BEYOND BEIJING AND DELHI
This journey through India and China is an anecdotal celebration of power from below
All politics, the saying goes, is local. Yet most books about the two Asian giants, India and China, take a distinctly nonlocal view of both countries, surveying their policies from New Delhi and Beijing and describing developments in both from a macro perspective. William Antholis’s Inside Out: India and China: Local Politics Go Global marks a rare and welcome departure from this norm.
One out of three people on the planet is governed from Beijing or New Delhi, but each national capital does not offer the last word in its country’s governance: There are local, provincial and grassroots leaders making many of the key decisions that affect people’s lives. In researching his book, Antholis, managing director of the Brookings Institution, took his family with him, lived in eight cities and visited a total of 22 provinces or states in both countries, meeting local political leaders in preference to national-level mandarins. His conclusions are intriguing and revelatory.
Antholis argues, in essence, that China and India have their own complicated federal politics that most global analysts and policymakers know little about. As an American think-tanker, his objective is to correct that omission and to urge Washington to refashion its diplomacy to look beyond New Delhi and Beijing to fully understand the different provincial needs of India and China. The book lays out a number of imaginative and achievable ways to do that. But it can also serve as a useful tool for Indians and Chinese to understand each other’s grassroots realities better and to appreciate the diversities within each nation instead of seeing them purely from the perspective of their capital cities.
Antholis travelled with his family to different regions and discovered how attitudes in differing provinces are intersecting with global forces. Most interestingly, Antholis asks if political leaders in New Delhi and Beijing have enough power over local officials to steer their countries in the direction that national capitals want them to go. Are there a “million mutinies” in the making, and are these Asian giants coming apart at the seams? Is there a disconnect between what national leaders project and the interests and preferences of state or provincial satraps? When foreign diplomats find it difficult to persuade Indian or Chinese leaders to accept proposals or agreements that they seem to be convinced about, Antholis suggests, “it may be not so much that China’s or India’s central leaders do not want to act. Rather, their greater concern may be that they do not have the power to act.”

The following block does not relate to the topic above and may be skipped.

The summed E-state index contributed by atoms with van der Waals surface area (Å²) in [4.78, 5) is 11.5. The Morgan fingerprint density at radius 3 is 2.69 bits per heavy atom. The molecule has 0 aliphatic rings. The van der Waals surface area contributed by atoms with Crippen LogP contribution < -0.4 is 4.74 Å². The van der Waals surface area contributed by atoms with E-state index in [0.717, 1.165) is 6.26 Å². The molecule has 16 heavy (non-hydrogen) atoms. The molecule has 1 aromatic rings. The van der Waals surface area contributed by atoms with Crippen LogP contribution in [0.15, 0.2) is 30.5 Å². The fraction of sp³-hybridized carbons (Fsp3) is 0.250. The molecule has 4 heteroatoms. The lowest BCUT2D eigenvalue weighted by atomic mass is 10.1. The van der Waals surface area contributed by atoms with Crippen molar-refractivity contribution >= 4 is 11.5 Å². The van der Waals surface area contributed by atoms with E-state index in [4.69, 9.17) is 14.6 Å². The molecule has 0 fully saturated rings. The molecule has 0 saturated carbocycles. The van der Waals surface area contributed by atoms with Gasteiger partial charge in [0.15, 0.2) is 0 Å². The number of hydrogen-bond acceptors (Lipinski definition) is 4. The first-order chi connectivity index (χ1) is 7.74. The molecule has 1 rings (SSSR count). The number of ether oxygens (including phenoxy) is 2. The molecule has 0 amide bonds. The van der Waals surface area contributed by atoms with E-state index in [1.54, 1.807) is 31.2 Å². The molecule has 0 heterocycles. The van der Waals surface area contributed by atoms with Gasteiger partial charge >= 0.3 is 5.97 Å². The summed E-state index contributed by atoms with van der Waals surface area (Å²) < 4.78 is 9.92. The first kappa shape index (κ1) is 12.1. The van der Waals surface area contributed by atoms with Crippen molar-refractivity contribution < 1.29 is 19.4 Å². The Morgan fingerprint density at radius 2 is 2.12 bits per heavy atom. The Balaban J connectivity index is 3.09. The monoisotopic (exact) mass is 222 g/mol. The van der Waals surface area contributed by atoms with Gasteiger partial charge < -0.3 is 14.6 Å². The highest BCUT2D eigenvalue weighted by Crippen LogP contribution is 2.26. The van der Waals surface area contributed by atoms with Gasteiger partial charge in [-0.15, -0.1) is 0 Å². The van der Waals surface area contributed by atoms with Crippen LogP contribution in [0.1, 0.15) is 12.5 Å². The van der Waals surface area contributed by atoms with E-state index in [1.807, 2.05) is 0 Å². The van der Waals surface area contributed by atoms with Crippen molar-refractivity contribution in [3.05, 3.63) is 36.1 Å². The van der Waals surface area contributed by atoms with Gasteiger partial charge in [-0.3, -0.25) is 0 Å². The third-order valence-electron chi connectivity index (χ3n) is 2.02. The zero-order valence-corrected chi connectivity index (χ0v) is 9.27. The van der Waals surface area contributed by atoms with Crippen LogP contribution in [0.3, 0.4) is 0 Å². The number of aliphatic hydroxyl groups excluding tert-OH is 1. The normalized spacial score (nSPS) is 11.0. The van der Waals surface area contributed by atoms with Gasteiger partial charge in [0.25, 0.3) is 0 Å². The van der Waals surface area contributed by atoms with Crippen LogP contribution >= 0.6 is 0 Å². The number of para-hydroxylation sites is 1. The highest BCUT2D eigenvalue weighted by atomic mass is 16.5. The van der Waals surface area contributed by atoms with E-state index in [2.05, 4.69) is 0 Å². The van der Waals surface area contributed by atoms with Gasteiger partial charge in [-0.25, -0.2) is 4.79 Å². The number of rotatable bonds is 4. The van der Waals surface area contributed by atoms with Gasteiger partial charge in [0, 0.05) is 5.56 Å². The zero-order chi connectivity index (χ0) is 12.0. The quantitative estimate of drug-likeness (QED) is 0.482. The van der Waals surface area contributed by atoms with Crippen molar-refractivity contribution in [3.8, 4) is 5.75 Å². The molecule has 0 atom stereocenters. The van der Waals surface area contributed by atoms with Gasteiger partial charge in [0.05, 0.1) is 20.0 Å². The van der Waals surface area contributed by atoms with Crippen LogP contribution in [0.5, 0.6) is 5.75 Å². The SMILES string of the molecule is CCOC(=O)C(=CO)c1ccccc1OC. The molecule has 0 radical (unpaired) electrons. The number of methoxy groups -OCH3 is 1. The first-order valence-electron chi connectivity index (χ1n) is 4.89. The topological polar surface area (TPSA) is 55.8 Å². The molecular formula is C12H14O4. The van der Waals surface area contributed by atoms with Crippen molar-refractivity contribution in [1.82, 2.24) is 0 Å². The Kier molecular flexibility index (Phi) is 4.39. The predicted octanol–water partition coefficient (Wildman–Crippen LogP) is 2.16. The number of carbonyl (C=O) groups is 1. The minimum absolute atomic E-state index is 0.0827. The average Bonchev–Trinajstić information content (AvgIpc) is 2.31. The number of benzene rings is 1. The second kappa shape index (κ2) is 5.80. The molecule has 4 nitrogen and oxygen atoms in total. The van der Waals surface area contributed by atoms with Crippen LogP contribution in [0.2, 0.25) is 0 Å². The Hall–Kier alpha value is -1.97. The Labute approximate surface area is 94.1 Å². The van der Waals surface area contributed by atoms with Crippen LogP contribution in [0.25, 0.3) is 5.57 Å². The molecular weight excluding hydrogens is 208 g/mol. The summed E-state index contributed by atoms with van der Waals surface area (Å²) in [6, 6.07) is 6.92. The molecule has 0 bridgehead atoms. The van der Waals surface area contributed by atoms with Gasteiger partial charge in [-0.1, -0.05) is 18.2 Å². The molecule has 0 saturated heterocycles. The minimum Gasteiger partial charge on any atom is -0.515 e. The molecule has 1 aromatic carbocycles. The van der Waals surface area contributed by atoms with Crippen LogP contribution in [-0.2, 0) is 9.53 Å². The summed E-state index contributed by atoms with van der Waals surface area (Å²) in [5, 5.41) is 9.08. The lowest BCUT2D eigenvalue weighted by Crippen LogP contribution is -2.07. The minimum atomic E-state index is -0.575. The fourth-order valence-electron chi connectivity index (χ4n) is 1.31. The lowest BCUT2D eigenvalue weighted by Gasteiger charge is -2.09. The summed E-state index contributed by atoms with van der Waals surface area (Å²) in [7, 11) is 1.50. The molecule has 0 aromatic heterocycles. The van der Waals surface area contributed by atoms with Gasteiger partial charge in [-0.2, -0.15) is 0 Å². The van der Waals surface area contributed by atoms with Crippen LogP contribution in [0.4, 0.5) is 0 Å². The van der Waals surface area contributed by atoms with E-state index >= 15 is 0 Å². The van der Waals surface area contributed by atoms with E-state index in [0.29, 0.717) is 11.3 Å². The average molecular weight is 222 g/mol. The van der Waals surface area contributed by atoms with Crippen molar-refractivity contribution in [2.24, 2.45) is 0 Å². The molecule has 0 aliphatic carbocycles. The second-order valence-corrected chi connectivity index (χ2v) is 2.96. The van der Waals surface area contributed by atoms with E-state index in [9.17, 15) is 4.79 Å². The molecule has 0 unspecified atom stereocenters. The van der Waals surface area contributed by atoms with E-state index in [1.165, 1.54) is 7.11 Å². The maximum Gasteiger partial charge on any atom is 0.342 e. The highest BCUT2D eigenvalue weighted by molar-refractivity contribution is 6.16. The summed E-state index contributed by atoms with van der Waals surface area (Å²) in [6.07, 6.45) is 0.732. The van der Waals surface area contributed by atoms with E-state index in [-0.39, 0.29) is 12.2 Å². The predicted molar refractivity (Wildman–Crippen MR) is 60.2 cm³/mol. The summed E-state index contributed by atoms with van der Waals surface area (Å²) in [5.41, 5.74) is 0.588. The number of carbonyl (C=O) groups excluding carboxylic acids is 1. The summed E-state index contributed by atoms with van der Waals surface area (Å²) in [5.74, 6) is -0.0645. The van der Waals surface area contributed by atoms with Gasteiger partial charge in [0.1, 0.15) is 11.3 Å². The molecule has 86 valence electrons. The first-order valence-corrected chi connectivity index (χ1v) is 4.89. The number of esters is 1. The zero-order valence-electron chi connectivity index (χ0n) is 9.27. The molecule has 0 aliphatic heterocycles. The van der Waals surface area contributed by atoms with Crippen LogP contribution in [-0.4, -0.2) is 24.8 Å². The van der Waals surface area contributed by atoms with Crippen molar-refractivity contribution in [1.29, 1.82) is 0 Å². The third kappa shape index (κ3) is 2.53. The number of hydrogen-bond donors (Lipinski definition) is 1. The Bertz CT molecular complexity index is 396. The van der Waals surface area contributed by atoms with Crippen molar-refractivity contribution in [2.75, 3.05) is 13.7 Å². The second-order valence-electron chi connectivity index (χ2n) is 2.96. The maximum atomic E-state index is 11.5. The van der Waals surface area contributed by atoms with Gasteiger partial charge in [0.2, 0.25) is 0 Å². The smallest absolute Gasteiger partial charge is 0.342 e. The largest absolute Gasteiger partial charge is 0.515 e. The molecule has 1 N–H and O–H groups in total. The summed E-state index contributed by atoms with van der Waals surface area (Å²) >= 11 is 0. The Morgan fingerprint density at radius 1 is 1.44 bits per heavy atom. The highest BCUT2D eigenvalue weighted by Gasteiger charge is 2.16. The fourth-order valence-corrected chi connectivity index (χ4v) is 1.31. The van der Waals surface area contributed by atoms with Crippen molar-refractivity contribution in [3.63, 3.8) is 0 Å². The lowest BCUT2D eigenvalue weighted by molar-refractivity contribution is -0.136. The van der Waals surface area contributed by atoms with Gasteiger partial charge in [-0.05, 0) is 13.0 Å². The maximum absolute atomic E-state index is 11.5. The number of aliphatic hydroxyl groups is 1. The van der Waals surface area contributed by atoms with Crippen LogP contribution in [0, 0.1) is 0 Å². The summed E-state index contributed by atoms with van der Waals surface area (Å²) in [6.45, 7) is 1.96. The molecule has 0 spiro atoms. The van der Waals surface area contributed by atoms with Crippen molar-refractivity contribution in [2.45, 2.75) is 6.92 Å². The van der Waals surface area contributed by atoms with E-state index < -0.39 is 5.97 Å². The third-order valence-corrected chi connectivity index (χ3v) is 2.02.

I know this to be true from my own experience in government. When the UAE urged New
Delhi to intervene to unblock a logjam involving the takeover by Dubai Ports World of the formerly British company P&O, which the Government of Gujarat refused to recognise, our national authorities could do little to persuade Chief Minister Narendra Modi that his opposition to an Arab country running a Gujarati port was detrimental to India’s national interests. Indeed, in our federal system, New Delhi was powerless to oblige its diplomatic interlocutors: Modi’s prejudice was arguably irrational and a setback for Indian foreign policy with the UAE, but he had the final say anyway.
This story does not feature in Antholis’s book, because despite efforts on both sides, he and I were unable to get our schedules to match during his visits to New Delhi. As a result, his view of the BJP’s current prime ministerial aspirant is rather too benign: “On a wide range of issues,” he writes, “Gujarat is pushing, not following, New Delhi.” Antholis reports the inflated investment figures from the “Vibrant Gujarat” summits without checking to confirm how many of these pledges were actually fulfilled (in practice, very few have been). Though he mentions the 2002 riots and Gujarat’s poor human development record, Antholis concludes that Modi “is, and will continue to be, the most dynamic and turbulent force in India’s national politics—and perhaps its foreign affairs”.
To leave it like that raises more questions than it answers, but Antholis’s sweep is so broad that he covers too much too quickly, whetting the appetite but skimping on details. Though this makes for an accessibly short volume, the one flaw in his approach is that in his enthusiasm for his central thesis, he pays insufficient heed to the constitutional and political limitations on local authorities in both countries. India, for instance, has a strong base of three million elected local government officials in panchayats and municipalities, but in practice they have neither the authority nor the financial resources to make key decisions in their areas, which are still largely left to the nationally appointed bureaucracy. Modi may be more powerful than his Sichuan counterpart, but a Chinese Mayor has a more decisive impact on investment in his city than an Indian Mayor, who is at best the glorified chairman of a municipal council he does not control.
Still, by travelling with his family and penning a lively and anecdotal account of his encounters (his daughter’s attempts to get her Kindle fixed in Chennai, for instance), Antholis has written a book that manages to be both personal and insightful. With the plethora of volumes about India and China, including several that compare them directly, it is difficult to imagine that a writer could find a new way of understanding them. Antholis’s focus on how local perspectives inside these countries affect their national policies offers just that. It offers a valuable addition to our bookshelves.